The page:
Category Archives: Cooking

Red Cherry Jam with Kumquats & Bay

You’d think I’d be sick of them by now, but I’m just not. All this week, I’ve been giving cherries away so a lot of other folks have been able to enjoy them, which makes me happy. I still have plans for them, so keep your eyes peeled…

Red Cherry Jam with Kumquats & Bay
+ Barely, shamelessly, adapted from The Blue Chair Jam Cookbook’s recipe of the same name.
++ I easily doubled this recipe (and I probably should’ve tripled it). Makes 14 half-pint (8 ounce) jars.
+++ Having a canning kit makes this process much easier, but for this specific recipe and the method I used, a funnel is the most important tool you need.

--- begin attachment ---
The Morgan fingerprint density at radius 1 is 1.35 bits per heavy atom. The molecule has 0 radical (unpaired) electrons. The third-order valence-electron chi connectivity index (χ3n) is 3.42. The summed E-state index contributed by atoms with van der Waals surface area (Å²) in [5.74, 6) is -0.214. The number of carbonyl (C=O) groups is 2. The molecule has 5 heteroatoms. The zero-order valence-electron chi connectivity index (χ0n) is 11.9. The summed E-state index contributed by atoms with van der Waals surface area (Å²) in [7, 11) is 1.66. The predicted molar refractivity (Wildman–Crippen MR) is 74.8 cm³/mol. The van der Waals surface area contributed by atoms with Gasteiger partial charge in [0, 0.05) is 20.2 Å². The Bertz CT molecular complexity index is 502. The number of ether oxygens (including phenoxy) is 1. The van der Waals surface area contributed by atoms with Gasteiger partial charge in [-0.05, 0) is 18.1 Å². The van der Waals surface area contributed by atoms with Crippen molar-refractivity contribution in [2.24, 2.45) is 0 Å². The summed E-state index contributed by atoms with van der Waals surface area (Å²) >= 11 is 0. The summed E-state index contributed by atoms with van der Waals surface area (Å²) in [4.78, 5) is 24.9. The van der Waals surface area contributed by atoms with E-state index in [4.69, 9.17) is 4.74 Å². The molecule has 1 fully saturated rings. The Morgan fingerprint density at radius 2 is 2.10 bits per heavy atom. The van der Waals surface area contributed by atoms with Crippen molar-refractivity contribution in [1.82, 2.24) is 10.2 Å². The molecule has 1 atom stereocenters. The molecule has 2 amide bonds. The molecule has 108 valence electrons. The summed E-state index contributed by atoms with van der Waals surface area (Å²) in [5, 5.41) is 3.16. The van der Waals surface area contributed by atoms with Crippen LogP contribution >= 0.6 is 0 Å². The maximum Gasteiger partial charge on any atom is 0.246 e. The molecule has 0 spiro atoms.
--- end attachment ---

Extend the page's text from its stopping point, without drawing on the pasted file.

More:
I grew up with a Mama that could make preserves in her sleep. Fig preserves were my favorite, and even now when I go home I can eat jars of it. I do eat jars of it. There’s the figs and the salsa and the pickled okra and the beans and………….you name it, she’s soaked it in vinegar or bathed it in sugar and put it up. You’d think that skill would just pass on down, like brown eyes or freckles. Not so. For the life of me, making any kind of preserves has always made me a little nervous. Glass jars, boiling water, sharp lids. You know, all of those things can possibly kill you.

Not really. (But maybe.)

But I decided to just get over it, for the sake of the two boxes of cherries staring me in the face. And the husband staring me in the face. And the friends asking me what I was going to do with 48.6 pounds of cherries – and then staring me in the face while I figured out my response. Luckily, my Mama had so graciously gone in halvsies with me on the Blue Chair Jam Cookbook, so I had a good place to start. Last year, she’d made the Early Girl Tomato Marmalade (in her sleep probably), and it was amazing. I figured I couldn’t go wrong, and I was right.